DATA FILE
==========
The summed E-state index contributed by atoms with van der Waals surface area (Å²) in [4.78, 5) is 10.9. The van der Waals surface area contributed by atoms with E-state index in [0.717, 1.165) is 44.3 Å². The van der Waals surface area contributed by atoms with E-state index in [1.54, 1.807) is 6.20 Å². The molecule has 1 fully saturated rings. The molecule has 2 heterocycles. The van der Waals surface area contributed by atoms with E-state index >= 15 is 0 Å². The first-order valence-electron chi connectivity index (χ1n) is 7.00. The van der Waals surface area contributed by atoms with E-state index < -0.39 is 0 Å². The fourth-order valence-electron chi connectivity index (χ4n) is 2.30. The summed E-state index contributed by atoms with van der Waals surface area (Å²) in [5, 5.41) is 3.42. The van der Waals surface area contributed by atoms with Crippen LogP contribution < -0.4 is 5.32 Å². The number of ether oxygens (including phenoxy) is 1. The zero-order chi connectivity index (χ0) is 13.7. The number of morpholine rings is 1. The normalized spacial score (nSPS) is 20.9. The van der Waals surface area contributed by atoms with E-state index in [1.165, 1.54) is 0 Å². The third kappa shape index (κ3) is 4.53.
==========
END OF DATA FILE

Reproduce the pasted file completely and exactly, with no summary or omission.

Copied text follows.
The summed E-state index contributed by atoms with van der Waals surface area (Å²) in [4.78, 5) is 10.9. The van der Waals surface area contributed by atoms with E-state index in [0.717, 1.165) is 44.3 Å². The van der Waals surface area contributed by atoms with E-state index in [1.54, 1.807) is 6.20 Å². The molecule has 1 fully saturated rings. The molecule has 2 heterocycles. The van der Waals surface area contributed by atoms with E-state index >= 15 is 0 Å². The first-order valence-electron chi connectivity index (χ1n) is 7.00. The van der Waals surface area contributed by atoms with E-state index < -0.39 is 0 Å². The fourth-order valence-electron chi connectivity index (χ4n) is 2.30. The summed E-state index contributed by atoms with van der Waals surface area (Å²) in [5, 5.41) is 3.42. The van der Waals surface area contributed by atoms with Crippen LogP contribution < -0.4 is 5.32 Å². The number of ether oxygens (including phenoxy) is 1. The zero-order chi connectivity index (χ0) is 13.7. The number of morpholine rings is 1. The normalized spacial score (nSPS) is 20.9. The van der Waals surface area contributed by atoms with E-state index in [1.165, 1.54) is 0 Å². The third kappa shape index (κ3) is 4.53.